It is with a bitter taste and a saddened heart that I know quite vividly members of the NAACP and the KKK have met before. That is why it is important for us to know that last Saturday night, in a Wyoming hotel room, the head of the Casper branch of the National Association for the Advancement of Colored People met with an organizer/recruiter of the United Klans of America … just to talk. It just may be the very civil meeting between the two was the first in history.
Jimmy Simmons, the NAACP leader, is very concerned that black men in his Wyoming town are being attacked when they are seen accompanied by white women. Not long after several of these blatant hate-crimes occurred, KKK flyers and materials, stuffed in plastic baggies weighted with a rock inside so the missive can be easily thrown from a car and land in a driveway, started showing up in the state’s second-largest city.
At first Jimmy thought to stage a NAACP rally but then he came up with a far-better idea. “If you want to talk about hate, get a hater,” he told the Star-Tribune. “Let him tell you something about hate.”
Simmons had to work hard to get permission from NAACP headquarters – they were none too thrilled over the idea – and then he contacted the Klu Klux Klan and began weeks of careful negotiations over boundaries of what would be discussed, promising that heavy security would be present, and assurances that, well … everybody already agreed on one thing – everybody would behave.
The Imperial Wizard of the United Klans of America – Bradley Jenkins -- had to overrule the Imperial Council for the meeting to take place and – get this – Jenkins went as far as to say he’d love to meet with NAACP leaders in his state, which just so happens to be Alabama. It’s a fabulous idea, long overdue in a nation where – in the year 2013 -- we still need healing.
Last Saturday afternoon the four NAACP members who arrived first didn’t think anybody from the KKK would show up. Suddenly a security officer said, “Showtime!” and John Abarr, dressed in a dark suit instead of white robes and his hood, walked through a metal detector, was whisked with a hand wand, and stuck out his hand, “Hello, Jimmy.”
The NAACP delegation was equally cordial, Keisha Simmons smiling as she poured John a cup of water. Then the Klansman leaned forward in his chair. Abarr said the Klan had nothing to do with the attacks, admitting the possibility that some members could still act on their own. He called the attacks “hate crimes” and urged police action and prosecution.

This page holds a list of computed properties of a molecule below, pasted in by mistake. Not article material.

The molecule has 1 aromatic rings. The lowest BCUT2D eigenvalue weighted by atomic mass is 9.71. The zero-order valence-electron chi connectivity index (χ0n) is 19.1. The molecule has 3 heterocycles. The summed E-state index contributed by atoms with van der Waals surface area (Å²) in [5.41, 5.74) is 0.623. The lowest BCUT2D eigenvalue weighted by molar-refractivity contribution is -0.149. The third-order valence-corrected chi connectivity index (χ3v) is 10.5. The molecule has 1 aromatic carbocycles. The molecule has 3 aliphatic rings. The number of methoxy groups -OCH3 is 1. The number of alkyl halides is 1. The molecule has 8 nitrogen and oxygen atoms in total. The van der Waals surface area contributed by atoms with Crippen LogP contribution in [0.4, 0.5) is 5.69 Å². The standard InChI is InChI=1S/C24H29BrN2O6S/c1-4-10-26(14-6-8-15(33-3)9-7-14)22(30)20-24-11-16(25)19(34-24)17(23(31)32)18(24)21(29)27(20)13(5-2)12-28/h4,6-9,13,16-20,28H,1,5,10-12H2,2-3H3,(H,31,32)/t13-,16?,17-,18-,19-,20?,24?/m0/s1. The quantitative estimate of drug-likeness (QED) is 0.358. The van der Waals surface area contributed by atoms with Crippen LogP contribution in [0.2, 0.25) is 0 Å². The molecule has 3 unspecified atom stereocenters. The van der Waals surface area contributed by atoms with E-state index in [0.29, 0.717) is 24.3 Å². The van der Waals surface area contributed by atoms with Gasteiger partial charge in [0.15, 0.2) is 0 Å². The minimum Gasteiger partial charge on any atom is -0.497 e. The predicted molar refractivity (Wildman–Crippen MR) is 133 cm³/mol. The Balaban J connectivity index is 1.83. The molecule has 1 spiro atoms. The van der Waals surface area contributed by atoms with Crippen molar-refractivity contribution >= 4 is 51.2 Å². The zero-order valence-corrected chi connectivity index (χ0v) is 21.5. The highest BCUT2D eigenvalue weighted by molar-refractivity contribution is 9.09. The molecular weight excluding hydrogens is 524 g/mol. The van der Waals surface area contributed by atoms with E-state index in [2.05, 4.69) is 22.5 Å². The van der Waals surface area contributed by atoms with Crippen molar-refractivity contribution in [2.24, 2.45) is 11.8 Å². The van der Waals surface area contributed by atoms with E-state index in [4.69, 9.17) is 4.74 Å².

Abarr told the group he is a member of several anti-racism groups, such as the American Civil Liberties Union and the Southern Poverty Law Center. He said there is no evidence the modern-day Klan is violent at all, although everybody in the room knows there is a picture of a gun target on the website that has an Obama campaign sign as its bullseye.
He said he liked being a member “because you wear robes, and get out and light crosses, and have secret handshakes. I like being in the Klan – I sort of like it that people think I’m some sort of outlaw,” Abarr explained to his rapt listeners.
He told the group that there is a desire (by some in the Klan) to take states in the Northwest (like Wyoming, Montana, Washington, Oregon) and, as a white territory, secede from the United States. Blacks could stay there but no more would be allowed in. Then states like Georgia, which is primarily black, and other Southern states could become a black territory of sorts.
Asked how that would happen, Abarr answered, “Legally, hopefully.”
Abarr tried hard to sell segregation, saying white people should have white police and black neighborhoods should have black police. He said there shouldn’t be interracial marriages “because we want white babies.”
About then Mel Hamilton, a NAACP representative, asked Abarr, “Tell us what you want, and you maintain the secrecy and injustice. But you are here, we’re trying to do something good, and you are half-stepping on us. You are not serious about this, I don’t think,” the Star-Tribune reported.
Abarr responded by saying he holds the rank of Kleagle and organizes young men in Great Falls, Montana. He’s seen a rush of recruits since Obama got elected but said he calms radicals down after they join. He also said – among other things – that homosexuality is largely genetic but still a sin, that gay marriage and polygamy are OK because “marriage isn’t the government’s business” and that the KKK tries to recruit police with little success.
One other thing John Abarr told the NAACP: “People (in the Klan) are going to call me names for coming down here. You know, I (may get excommunicated by the Klan and) not even have a group when I get back.”
At the end of the meeting Hamilton wouldn’t shake Abarr’s hand. “I’d love to shake your hand tonight and truly believe that you have good will towards all people,” he told Abarr, “and I can’t seem to come to that point.”
Simmons, on the other hand, politely asked Abarr if he would like to join the NAACP. “I wouldn’t have a problem with that,” the Klansman countered, filling out an application and paying the $30 fee with a $50 bill, donating the rest to the Casper branch. Simmons accepted Abarr’s application.
“We’ll have to do this again,” Abarr said as he stood and then paused, “ … or maybe not. I don’t know. We’ll have to keep in contact for sure, though.”
The huge thing – obviously -- is that they sat at the same table and talked. Like Abarr told the group, “It is obvious we don’t agree on everything,” but at least both sides talked. And everybody listened -- very intently.